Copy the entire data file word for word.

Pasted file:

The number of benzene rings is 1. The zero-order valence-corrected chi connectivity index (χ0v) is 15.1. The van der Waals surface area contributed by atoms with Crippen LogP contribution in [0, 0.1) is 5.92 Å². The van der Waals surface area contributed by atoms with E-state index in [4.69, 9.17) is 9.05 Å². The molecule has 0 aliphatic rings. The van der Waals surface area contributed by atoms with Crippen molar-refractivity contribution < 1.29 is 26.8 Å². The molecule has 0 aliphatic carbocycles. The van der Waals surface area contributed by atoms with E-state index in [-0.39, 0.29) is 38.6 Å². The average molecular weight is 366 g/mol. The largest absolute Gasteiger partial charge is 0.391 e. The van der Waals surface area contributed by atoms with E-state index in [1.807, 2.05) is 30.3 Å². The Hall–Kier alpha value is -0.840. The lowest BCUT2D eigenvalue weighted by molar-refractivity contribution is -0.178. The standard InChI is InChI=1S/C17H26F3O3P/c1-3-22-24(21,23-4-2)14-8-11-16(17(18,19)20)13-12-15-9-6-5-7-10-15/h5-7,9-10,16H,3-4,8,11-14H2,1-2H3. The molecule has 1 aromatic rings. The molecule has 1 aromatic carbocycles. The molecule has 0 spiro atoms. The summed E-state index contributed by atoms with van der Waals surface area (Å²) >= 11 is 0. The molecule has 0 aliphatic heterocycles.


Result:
The number of benzene rings is 1. The zero-order valence-corrected chi connectivity index (χ0v) is 15.1. The van der Waals surface area contributed by atoms with Crippen LogP contribution in [0, 0.1) is 5.92 Å². The van der Waals surface area contributed by atoms with E-state index in [4.69, 9.17) is 9.05 Å². The molecule has 0 aliphatic rings. The van der Waals surface area contributed by atoms with Crippen molar-refractivity contribution < 1.29 is 26.8 Å². The molecule has 0 aliphatic carbocycles. The van der Waals surface area contributed by atoms with E-state index in [-0.39, 0.29) is 38.6 Å². The average molecular weight is 366 g/mol. The largest absolute Gasteiger partial charge is 0.391 e. The van der Waals surface area contributed by atoms with E-state index in [1.807, 2.05) is 30.3 Å². The Hall–Kier alpha value is -0.840. The lowest BCUT2D eigenvalue weighted by molar-refractivity contribution is -0.178. The standard InChI is InChI=1S/C17H26F3O3P/c1-3-22-24(21,23-4-2)14-8-11-16(17(18,19)20)13-12-15-9-6-5-7-10-15/h5-7,9-10,16H,3-4,8,11-14H2,1-2H3. The molecule has 1 aromatic rings. The molecule has 1 aromatic carbocycles. The molecule has 0 spiro atoms. The summed E-state index contributed by atoms with van der Waals surface area (Å²) >= 11 is 0. The molecule has 0 aliphatic heterocycles.